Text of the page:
Names and attributes of God — an Islamic point of view

Updated 25 January 2013
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Names and attributes of God — an Islamic point of view

Prior to the modern age very few people disputed the fact that the world has a creator. This fact was for them as obvious as a logical truth or an observed phenomenon. They only differed about the nature of this creator and about the appropriate attitude people should have toward Him. But now the very existence of a creator is disputed. Why? This is not an easy question to answer.
However, I tend to agree with those contemporary writers who trace the origins of modern atheism in the West to the ideas of some influential Western philosophers, some of whom were themselves believers. But these ‘believers’ argued in such a way as to make people at least doubt, if not reject, some of the facts belief in which used to be considered of the essence of being rational. Good reasons for belief in the Creator, whether they be strictly rational or otherwise, used to be related to those facts.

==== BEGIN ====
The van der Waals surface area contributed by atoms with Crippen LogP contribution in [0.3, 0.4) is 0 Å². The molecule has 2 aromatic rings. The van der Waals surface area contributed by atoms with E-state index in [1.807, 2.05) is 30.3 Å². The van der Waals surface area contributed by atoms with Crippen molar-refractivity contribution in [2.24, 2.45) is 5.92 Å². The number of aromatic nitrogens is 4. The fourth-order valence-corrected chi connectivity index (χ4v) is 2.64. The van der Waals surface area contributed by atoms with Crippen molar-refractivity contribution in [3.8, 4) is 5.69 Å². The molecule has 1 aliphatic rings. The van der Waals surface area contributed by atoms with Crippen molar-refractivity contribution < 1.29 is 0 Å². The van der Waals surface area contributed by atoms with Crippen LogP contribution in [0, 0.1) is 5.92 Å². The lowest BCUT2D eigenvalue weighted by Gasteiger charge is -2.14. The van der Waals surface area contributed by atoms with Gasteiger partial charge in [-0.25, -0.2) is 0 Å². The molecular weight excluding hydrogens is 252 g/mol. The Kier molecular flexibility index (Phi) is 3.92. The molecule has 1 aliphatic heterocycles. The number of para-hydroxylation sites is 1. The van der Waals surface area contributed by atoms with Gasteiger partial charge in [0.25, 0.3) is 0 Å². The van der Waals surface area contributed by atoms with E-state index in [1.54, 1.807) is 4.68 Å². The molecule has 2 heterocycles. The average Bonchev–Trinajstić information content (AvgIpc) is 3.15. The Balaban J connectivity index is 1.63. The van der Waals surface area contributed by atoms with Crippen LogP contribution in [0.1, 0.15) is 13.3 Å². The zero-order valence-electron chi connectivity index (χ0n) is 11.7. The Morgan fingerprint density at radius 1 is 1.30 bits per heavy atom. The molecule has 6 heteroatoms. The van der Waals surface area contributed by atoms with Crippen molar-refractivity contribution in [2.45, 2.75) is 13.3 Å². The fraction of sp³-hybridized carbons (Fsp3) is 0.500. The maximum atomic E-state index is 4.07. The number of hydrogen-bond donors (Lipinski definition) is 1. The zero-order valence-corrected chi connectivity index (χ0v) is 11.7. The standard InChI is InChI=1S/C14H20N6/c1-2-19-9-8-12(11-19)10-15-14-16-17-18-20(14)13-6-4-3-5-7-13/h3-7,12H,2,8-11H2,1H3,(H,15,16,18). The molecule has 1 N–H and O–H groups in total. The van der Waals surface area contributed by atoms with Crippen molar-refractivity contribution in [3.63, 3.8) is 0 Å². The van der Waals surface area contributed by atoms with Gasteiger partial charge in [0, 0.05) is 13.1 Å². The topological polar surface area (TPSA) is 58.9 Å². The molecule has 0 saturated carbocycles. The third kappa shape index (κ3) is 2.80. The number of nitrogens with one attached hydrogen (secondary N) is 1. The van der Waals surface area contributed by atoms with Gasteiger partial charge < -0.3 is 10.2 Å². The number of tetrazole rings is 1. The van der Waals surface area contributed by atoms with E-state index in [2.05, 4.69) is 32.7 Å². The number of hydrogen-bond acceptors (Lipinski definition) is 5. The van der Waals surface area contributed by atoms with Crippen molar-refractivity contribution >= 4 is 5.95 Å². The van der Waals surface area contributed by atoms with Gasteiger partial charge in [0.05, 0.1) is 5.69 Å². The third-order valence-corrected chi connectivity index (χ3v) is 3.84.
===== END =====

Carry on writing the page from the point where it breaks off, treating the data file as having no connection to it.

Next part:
Belief in God was based on the fact that there was something in our nature and in the nature of the world which points to a transcendent Creator whom we should worship. The claim of the new thinking was that our world is in every respect a closed system that cannot therefore point to anything outside itself.
The first step toward this separation of heaven and earth was perhaps Descartes’ mechanistic conception of the world in which it is claimed that it is possible to explain natural phenomena by reference to matter and motion and their laws. Hume widened the distance between heaven and earth by claiming that the causal principle by which we make such explanation of natural phenomena was nothing but observed regular succession. God cannot therefore be a cause since His creation or effect is not observed to occur after Him.